At a commercial break I realized that as I had been watching, I had been kind of impressed by how everyone was able to call Jazz by her preferred pronoun, without messing up. I started feeling sympathy for this family who was dealing with the unusual situation of having a transgender child. I watched the parent support group and thought about how brave these parents were. And then I realized – Oh my gosh-  I have a transgender child! How could I have forgotten that? Of course we call my daughter by her preferred pronoun! I have a support group also but it doesn’t make me feel brave, just normal. This seemed to have nothing to do with me but yet had everything to do with me and I started getting really confused. 

How is it possible that looking in on someone else’s family I am feeling so curious, when this is my regular life and doesn’t feel strange at all? It was really weird to feel for a family and then to realize that it’s my same situation. I wasn’t sure what to make of it. Was it because I didn’t know them personally? 

Is this how other people view my family? Is it unfathomable that it’s easy to support my transdaughter? Should I be pitying myself?  Is our situation so bizarre and newsworthy that there are reality shows about it??

In addition to feeling the incongruousness of judging my own life’s experiences as though I were a stranger, I did also feel comfort and validation as I watched the show. I felt empathy. In many ways, these were my people. I still do not have so many people in my life who have transgender children. I wanted to reach through the TV to give them all a hug and to say, “I completely relate!  I’ve been there! We navigated this issue you’re having. Let’s talk!”

And finally, I felt inspired by what an advocate and even activist young Jazz and some of her friends were becoming. And then I reflected back to my own daughter, who is also an advocate for others. In fact, my daughter is going to be presenting on a panel at a national Trans Health Conference in a month. Just like Jazz, who seemed so brave, I realized that the activism has become our normal.  In fact, anecdotally, many of the local trans youth I know have overcome their extreme insecurities to support and advocate for others; they are stepping up because no one else is doing it. I had a rare opportunity to be an observer into our own life. And the respect I felt for Jazz while watching the show, I transferred to my own daughter and to the other transpeople I personally know. The ones whose core insecurities at times sometimes threatened their abilities to exist, but who have now become the most courageous public activists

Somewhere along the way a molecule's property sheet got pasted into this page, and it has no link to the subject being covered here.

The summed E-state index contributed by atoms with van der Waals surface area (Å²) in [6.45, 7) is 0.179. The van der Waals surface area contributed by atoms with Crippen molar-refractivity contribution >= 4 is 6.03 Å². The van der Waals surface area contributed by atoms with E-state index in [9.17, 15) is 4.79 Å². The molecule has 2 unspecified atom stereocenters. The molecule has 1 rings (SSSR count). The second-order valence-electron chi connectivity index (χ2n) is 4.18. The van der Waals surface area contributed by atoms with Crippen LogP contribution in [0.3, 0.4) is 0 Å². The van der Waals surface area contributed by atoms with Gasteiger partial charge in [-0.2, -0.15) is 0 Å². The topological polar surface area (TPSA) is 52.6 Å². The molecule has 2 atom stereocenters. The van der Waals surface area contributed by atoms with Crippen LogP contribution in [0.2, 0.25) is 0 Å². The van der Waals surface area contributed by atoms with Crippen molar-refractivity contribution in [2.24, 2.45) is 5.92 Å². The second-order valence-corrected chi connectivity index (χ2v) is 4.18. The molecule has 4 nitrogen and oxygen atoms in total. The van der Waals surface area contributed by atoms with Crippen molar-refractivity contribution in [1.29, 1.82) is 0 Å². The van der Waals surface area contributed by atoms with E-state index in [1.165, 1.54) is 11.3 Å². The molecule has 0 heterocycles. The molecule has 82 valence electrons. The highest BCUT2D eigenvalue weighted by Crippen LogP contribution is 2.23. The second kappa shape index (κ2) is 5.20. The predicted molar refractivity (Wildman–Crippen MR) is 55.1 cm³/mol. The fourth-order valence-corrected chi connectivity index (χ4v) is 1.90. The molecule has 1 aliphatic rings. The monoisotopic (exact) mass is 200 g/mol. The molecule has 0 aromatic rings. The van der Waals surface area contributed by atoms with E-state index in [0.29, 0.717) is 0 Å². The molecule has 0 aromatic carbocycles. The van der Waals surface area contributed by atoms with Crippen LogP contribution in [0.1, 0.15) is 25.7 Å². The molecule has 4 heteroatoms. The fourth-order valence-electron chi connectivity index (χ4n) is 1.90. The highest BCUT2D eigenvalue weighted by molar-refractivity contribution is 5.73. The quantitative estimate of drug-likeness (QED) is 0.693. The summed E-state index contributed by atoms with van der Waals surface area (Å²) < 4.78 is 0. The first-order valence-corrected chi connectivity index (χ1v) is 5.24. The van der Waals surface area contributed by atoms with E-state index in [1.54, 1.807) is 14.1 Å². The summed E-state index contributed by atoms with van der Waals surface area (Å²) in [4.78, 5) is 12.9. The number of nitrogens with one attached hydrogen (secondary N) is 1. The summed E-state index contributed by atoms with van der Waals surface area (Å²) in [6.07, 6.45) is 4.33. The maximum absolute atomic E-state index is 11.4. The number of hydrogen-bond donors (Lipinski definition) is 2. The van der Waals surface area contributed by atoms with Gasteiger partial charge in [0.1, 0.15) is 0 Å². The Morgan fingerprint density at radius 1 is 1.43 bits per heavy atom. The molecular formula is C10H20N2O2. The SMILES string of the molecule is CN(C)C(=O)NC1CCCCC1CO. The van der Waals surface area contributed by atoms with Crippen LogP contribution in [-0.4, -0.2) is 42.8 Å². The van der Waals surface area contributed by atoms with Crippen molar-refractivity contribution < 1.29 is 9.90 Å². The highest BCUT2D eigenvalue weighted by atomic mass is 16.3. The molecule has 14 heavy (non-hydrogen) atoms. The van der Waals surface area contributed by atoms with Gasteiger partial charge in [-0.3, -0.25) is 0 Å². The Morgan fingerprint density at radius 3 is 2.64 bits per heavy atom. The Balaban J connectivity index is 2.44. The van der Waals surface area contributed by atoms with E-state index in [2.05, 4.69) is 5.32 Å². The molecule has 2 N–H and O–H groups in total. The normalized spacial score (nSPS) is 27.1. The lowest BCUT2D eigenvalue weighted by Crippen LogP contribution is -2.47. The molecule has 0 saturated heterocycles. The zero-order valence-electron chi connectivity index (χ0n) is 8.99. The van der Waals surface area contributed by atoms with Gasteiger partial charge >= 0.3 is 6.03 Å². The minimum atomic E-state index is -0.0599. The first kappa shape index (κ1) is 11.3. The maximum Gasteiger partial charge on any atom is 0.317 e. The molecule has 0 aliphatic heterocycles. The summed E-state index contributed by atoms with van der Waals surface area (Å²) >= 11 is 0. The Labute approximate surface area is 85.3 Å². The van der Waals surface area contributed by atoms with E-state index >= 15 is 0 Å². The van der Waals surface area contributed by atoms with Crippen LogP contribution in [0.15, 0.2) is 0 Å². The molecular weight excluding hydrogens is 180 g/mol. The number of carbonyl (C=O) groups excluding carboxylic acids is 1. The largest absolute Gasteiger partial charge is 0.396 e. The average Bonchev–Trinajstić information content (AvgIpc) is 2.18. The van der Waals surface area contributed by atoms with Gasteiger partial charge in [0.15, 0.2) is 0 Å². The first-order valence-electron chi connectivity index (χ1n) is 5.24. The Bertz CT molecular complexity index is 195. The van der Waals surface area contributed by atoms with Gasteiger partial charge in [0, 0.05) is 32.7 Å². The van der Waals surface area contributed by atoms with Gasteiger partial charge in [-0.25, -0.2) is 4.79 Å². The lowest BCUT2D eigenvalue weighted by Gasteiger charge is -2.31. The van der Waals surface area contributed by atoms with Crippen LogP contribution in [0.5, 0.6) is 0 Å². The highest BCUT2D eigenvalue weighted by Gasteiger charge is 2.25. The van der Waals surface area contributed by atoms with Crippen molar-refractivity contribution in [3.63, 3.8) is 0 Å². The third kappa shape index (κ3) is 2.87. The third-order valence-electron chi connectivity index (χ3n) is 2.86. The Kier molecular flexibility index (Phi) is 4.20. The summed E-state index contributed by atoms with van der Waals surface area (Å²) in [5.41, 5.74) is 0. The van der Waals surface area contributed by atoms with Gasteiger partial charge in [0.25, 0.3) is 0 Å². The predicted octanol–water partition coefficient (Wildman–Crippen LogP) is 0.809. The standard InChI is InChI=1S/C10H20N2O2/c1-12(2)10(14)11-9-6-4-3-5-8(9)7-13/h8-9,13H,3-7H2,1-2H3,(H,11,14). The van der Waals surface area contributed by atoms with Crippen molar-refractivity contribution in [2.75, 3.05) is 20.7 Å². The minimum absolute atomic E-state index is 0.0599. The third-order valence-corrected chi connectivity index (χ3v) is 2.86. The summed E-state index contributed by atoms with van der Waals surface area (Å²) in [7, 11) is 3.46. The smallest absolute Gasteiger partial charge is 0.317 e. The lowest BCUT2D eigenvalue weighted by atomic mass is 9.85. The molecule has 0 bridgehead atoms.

I realize that there is a difference between my reality and reality TV. Even though we share similar stories, my unique story feels normal to me, and I embrace it. 

I also do try to look for opportunities to learn from every scenario of my life. And what I believe I’m learning here is that we all need to stop being on the outside looking in, because then we’re distanced from each other. That’s when someone else’s life feels strange. We need to get to know each other and to personally connect with one another’s experiences.  Remove the barriers. Make it personal. 

3 thoughts on “Reality TV or My Reality?

  1. Interesting. I watch “I am Jazz” I think the reason is I am learning. Perhaps not the greatest source for information but this family is pretty awesome and normal at the same time perhaps the most important message to the masses. I do think that this family is reaching people who may have never met a trans person. Thanks for sharing Diana, you keep me thinking 😃

    Liked by 1 person

  2. You are anything but a reality TV show . You are a model of what everyday families aspire to be. You provide unconditional love and support , while setting a bar for your kids and providing tough love as needed. You parent the same for all your kids – gender irrelevant ❤️

    Like